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Returning Result Sets

Delving deeper, let’s take a look at how to access a table and return results from a CLR stored procedure using ADO.NET. Once you master this, you will easily be able to do other query operations such as update, modify, add, or remove records. Looking at the code in Listing 1.2, you can see that it’s not much more complicated than sending a simple message (as with the first CLR procedure):

Listing 1.2 Returning results from a CLR stored procedure using C#

using System; 
using System.Data;
using System.Collections;
using System.Data.SqlTypes;
using System.Data.SqlClient;
using Microsoft.SqlServer.Server;
namespace ResultsetCLR.SqlServer
{
  public static class SProc
  {
   public static void proc1()
  {
      using (SqlConnection conn = new SqlConnection("context
 connection = true"))
      {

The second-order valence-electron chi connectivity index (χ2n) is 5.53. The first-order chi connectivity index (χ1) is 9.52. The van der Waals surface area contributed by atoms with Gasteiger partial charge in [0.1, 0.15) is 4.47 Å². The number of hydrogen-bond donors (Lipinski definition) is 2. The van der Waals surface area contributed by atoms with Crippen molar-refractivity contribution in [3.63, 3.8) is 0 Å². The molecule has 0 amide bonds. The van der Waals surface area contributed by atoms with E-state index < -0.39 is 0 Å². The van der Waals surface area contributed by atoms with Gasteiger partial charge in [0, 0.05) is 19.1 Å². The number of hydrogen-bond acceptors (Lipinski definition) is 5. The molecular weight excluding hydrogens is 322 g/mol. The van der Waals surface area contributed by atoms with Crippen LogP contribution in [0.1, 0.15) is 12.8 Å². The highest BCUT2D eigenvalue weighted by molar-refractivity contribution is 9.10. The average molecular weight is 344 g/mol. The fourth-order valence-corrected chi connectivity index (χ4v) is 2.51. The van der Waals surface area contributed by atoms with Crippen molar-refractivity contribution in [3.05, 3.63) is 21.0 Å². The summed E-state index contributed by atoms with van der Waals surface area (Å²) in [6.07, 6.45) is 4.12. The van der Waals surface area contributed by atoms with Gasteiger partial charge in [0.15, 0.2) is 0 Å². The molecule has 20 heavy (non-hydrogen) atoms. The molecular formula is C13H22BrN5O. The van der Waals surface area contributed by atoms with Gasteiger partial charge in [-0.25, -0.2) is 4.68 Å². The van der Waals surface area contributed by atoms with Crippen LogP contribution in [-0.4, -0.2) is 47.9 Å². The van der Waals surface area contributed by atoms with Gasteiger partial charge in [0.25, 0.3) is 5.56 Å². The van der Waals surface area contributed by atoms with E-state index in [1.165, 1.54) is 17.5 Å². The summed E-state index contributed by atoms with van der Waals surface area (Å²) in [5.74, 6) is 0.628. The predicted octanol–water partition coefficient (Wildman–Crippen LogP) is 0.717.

conn.Open();
        SqlCommand cmd = new SqlCommand("SELECT * FROM
 dbo.Widgets", conn);
        SqlContext.Pipe.ExecuteAndSend(cmd);
        conn.Close();
      }
  }

  }
}

You’ll have to include the System.Data.SqlClient Namespace for this code to work. A new connection is opened and a command type argument is created with the SQL SELECT statement for querying the results. The SqlContext method is used again, but this time with the ExecuteAndSend property because the command must be executed at the CLR level before sending the results back to SQL server. To execute other queries, just change the query statement for the command argument. If you are doing an INSERT, UPDATE, or DELETE statement, use the cmd.ExecuteNonQuery() property (not SqlContext.Pipe.ExecuteAndSend) to invoke the query because you are only modifying the records, not returning any results to the client.

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